2. Hunter recruitment is already difficult in the U.S. We make young hunters take a "hunter education course" before they can hunt. I believe this training is perfect. The classroom stresses the importance of safety, proper gun handling, shot placement, types of weapons, etc. Most can complete the class in a day.

    HOWEVER, if we instituted a much stricter policy, I think hunter recruitment would dive even farther....losing out to video games and other pursuits of young people. The hunter education needs to be difficult, but not so burdensome as to lose interest.

    3. I'm all for training future hunters, but it has to be in the middle. Enough to produce responsible and ethical hunters...but not so much as to alienate and discourage participation in the wonderful outdoor experience of hunting.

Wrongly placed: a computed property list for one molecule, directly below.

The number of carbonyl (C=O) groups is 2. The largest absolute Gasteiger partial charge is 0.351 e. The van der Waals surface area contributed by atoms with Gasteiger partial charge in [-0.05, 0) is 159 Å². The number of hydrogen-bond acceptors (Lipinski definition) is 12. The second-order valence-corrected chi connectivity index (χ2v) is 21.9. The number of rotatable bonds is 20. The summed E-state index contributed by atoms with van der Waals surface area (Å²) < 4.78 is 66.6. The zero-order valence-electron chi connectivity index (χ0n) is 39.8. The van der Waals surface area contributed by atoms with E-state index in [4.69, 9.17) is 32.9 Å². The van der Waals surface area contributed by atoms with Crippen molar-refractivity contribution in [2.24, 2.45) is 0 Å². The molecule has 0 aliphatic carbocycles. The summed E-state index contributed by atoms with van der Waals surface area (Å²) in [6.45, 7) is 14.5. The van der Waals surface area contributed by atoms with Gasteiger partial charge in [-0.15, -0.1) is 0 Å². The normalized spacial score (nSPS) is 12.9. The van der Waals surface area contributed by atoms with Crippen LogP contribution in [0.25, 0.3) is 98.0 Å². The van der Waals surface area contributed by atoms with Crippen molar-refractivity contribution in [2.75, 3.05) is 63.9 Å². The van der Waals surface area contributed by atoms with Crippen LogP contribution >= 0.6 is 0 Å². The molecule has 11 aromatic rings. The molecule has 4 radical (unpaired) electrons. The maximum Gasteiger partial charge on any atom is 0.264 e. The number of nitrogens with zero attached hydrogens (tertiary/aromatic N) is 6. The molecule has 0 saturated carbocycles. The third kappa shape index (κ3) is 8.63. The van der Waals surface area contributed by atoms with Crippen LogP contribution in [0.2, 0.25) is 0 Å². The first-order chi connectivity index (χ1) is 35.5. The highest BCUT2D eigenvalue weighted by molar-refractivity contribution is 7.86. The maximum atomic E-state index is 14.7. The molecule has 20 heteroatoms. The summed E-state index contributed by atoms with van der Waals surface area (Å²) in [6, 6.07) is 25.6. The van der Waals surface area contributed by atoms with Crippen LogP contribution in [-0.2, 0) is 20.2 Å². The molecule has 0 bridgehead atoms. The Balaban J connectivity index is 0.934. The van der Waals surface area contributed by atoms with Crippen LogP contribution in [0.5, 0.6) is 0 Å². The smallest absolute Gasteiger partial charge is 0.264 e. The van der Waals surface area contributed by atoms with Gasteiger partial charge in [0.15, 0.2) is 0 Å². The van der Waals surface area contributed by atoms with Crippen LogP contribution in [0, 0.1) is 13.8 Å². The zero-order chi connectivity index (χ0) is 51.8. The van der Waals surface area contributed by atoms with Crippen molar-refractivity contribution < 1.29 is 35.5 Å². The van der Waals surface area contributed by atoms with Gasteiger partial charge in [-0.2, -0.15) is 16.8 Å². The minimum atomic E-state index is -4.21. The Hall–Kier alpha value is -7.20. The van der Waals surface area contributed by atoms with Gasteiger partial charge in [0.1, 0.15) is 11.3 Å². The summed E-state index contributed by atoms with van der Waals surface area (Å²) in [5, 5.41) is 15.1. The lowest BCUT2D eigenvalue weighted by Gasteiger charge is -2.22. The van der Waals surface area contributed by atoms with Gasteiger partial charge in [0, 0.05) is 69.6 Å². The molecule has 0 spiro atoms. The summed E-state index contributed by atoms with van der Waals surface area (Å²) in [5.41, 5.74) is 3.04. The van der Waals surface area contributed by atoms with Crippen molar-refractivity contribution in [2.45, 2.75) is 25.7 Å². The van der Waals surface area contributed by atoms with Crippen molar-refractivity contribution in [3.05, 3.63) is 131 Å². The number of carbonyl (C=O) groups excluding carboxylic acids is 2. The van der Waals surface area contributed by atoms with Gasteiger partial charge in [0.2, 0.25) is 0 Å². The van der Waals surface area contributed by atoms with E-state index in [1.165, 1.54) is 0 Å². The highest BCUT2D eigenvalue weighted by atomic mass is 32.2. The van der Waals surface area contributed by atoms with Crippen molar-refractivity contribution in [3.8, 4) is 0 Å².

That's my .02.
    Hunter recruitment is very hard in the USA. When I was child I could knock on a door and get permission to hunt just about anywhere. That ended a long time ago. With leases, gas prices, land prices, vehicle and house payments....parents are stretched harder and harder to make time and money to get kids in the field. And with the internet and video game and every other thing the main stream media is blasting on the radio, internet, newspaper, tv, etc. People are finding other things to do with their time. A lot of times, people quit because they see no game. Every state in the USA uses hunting licenses like a revenue source, not caring if the populations of game animals are low and predator populations are high. It's about selling people to spend money to hunt. People either find a enjoyable way to hunt within their budget means or they quit.

    I sit a lot of times on the sideline, because I have to save my money to hunt. That doesn't bother me...I have the passion and drive to hunt. Most people I met don't have that desire. They need instant results hunting or it's on to the next big thing.